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    The global burden of hepatitis B virus (HBV) is enormous, with 257 million persons chronically infected, resulting in more than 880,000 deaths per year worldwide. HBV exists as nine different genotypes, which differ in disease progression, natural history and response to therapy. HBV is an ancient virus, with the latest reports greatly expanding the host range of the Hepadnaviridae (to include fish and reptiles) and casting new light on the origins and evolution of this viral family. Although there is an effective preventive vaccine, there is no cure for chronic hepatitis B, largely owing to the persistence of a viral minichromosome that is not targeted by current therapies. HBV persistence is also facilitated through aberrant host immune responses, possibly due to the diverse intra-host viral populations that can respond to host-mounted and therapeutic selection pressures. This Review summarizes current knowledge on the influence of HBV diversity on disease progression and treatment response and the potential effect on new HBV therapies in the pipeline. The mechanisms by which HBV diversity can occur both within the individual host and at a population level are also discussed.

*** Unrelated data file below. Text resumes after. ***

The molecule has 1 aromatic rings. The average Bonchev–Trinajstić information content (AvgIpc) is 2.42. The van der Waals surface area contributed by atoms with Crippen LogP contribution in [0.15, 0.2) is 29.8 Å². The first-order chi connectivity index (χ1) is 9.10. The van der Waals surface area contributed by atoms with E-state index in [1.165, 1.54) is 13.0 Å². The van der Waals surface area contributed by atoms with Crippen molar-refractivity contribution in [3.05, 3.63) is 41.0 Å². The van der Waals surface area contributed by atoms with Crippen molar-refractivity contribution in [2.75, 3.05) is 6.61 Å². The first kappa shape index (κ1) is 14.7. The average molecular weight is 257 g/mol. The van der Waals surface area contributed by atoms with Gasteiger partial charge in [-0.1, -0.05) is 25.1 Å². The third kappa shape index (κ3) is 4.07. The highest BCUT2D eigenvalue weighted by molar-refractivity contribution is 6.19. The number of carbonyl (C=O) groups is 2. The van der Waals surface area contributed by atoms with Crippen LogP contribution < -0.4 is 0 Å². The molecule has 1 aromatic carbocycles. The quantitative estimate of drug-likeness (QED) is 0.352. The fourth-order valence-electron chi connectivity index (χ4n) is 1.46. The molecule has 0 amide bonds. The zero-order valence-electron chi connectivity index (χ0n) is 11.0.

Peter A Revill, Thomas Tu, Hans J Netter, Lilly K W Yuen, Stephen A Locarnini, Margaret Littlejohn. The evolution and clinical impact of hepatitis B virus genome diversity. Nature reviews. Gastroenterology & hepatology. 2020 Oct;17(10):618-634

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    PMID: 32467580

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